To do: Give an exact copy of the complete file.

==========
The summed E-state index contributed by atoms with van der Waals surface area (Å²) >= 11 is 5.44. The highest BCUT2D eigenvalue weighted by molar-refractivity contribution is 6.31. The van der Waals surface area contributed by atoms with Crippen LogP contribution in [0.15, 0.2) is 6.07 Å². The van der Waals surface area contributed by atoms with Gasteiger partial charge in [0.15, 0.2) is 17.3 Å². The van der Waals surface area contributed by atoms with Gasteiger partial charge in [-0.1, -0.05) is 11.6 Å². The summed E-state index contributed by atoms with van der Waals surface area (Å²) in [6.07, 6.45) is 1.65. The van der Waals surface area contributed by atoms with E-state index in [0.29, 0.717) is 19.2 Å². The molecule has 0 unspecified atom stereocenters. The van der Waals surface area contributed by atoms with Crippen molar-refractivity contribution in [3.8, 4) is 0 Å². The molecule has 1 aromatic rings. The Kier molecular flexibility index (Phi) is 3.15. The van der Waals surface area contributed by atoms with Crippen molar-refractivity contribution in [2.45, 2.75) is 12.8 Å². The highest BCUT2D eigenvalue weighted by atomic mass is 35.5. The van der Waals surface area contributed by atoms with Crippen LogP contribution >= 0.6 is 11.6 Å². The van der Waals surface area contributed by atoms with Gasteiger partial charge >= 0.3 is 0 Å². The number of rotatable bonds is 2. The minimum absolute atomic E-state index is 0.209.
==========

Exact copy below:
The summed E-state index contributed by atoms with van der Waals surface area (Å²) >= 11 is 5.44. The highest BCUT2D eigenvalue weighted by molar-refractivity contribution is 6.31. The van der Waals surface area contributed by atoms with Crippen LogP contribution in [0.15, 0.2) is 6.07 Å². The van der Waals surface area contributed by atoms with Gasteiger partial charge in [0.15, 0.2) is 17.3 Å². The van der Waals surface area contributed by atoms with Gasteiger partial charge in [-0.1, -0.05) is 11.6 Å². The summed E-state index contributed by atoms with van der Waals surface area (Å²) in [6.07, 6.45) is 1.65. The van der Waals surface area contributed by atoms with E-state index in [0.29, 0.717) is 19.2 Å². The molecule has 0 unspecified atom stereocenters. The van der Waals surface area contributed by atoms with Crippen molar-refractivity contribution in [3.8, 4) is 0 Å². The molecule has 1 aromatic rings. The Kier molecular flexibility index (Phi) is 3.15. The van der Waals surface area contributed by atoms with Crippen molar-refractivity contribution in [2.45, 2.75) is 12.8 Å². The highest BCUT2D eigenvalue weighted by atomic mass is 35.5. The van der Waals surface area contributed by atoms with Crippen LogP contribution >= 0.6 is 11.6 Å². The van der Waals surface area contributed by atoms with Gasteiger partial charge >= 0.3 is 0 Å². The number of rotatable bonds is 2. The minimum absolute atomic E-state index is 0.209.